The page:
Talking points: Keeping watch

Is the Apple Watch a major success or has the company made a mistake? Those assessing this particular product don’t seem too be able to make up their minds, or agree. Recent reports suggest that Apple may have got it right again. If so, it is ironic that Apple may be about to revive the fortunes of a particular accessory – the watch – that its other products had been busily killing. A group of students told me recently that they would not wear watches because their iPhones told them the time; watches were superfluous and awkward.

But of course the Apple Watch is more than a chronograph. It puts a number of elements of my smartphone on to my wrist, and it monitors my lifestyle and my health. The information it gathers can of course do more than amuse me; I suspect insurers would love to have it.

I have an Apple Watch, having been given it as a present. I like it. And I wonder what it tells us about times yet to come.

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3 Comments on “Talking points: Keeping watch”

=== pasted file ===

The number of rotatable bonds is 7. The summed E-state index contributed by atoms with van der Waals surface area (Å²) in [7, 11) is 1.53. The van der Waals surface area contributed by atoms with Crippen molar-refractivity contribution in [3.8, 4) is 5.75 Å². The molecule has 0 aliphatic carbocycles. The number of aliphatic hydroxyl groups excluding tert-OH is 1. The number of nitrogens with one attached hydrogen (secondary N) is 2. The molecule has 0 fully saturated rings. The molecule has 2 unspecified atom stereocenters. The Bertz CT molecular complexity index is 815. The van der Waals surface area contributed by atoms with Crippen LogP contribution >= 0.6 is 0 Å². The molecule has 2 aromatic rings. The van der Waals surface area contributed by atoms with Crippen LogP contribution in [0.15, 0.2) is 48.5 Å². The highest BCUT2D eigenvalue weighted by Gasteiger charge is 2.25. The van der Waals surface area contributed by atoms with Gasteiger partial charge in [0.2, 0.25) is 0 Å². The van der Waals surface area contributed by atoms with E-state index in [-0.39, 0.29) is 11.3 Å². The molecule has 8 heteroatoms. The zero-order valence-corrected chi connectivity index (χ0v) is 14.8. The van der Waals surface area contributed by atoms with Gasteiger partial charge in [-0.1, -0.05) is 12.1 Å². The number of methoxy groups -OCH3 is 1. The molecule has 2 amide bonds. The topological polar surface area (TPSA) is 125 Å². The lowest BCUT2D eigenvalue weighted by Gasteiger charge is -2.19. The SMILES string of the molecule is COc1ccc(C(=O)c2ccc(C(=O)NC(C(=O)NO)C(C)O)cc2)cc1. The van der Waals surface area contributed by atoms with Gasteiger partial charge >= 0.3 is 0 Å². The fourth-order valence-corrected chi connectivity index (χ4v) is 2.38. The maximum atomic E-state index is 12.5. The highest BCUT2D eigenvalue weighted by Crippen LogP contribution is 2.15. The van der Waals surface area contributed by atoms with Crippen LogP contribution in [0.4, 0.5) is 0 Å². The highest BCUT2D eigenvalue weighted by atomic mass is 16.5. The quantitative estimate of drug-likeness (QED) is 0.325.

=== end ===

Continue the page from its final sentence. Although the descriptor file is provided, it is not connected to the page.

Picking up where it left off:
1. Vincent Says:

    You’re not afraid you’ll have to go on the run with Micheal York and Jenny Agutter if ever it stops. I’m not sure Ferdinand 9 has the ring to it.

  2. Apple may not be the best example to use when analysing the future of smart watches. Apple has deliberately gone for the luxury market hiring a senior executive from Burberry. Watches have always been an important part of that market.

  3. anna notaro Says:

    No old technology is actually *killed* by the new ones, rather it is re-fashioned or ‘re-mediated’ as Bolter and Gruisin convincingly argued in their Remediation: Understanding New Media (1999), something similar also applies to so-called ‘wearable technologies’ like the smart watch.
    However, as this piece in the Economist (of all papers!) rightly reminds us, there are real risks in quantifying so many aspects of our personal life:
    While on holiday I read Dave Eggers’ latest novel, The Circle (2014) which presents some scenarios relevant to these themes, in the words of one reviewer it “is a work so germane to our times that it may well come to be considered as the most on-the-money satirical commentary on the early internet age” and I happen to agree.

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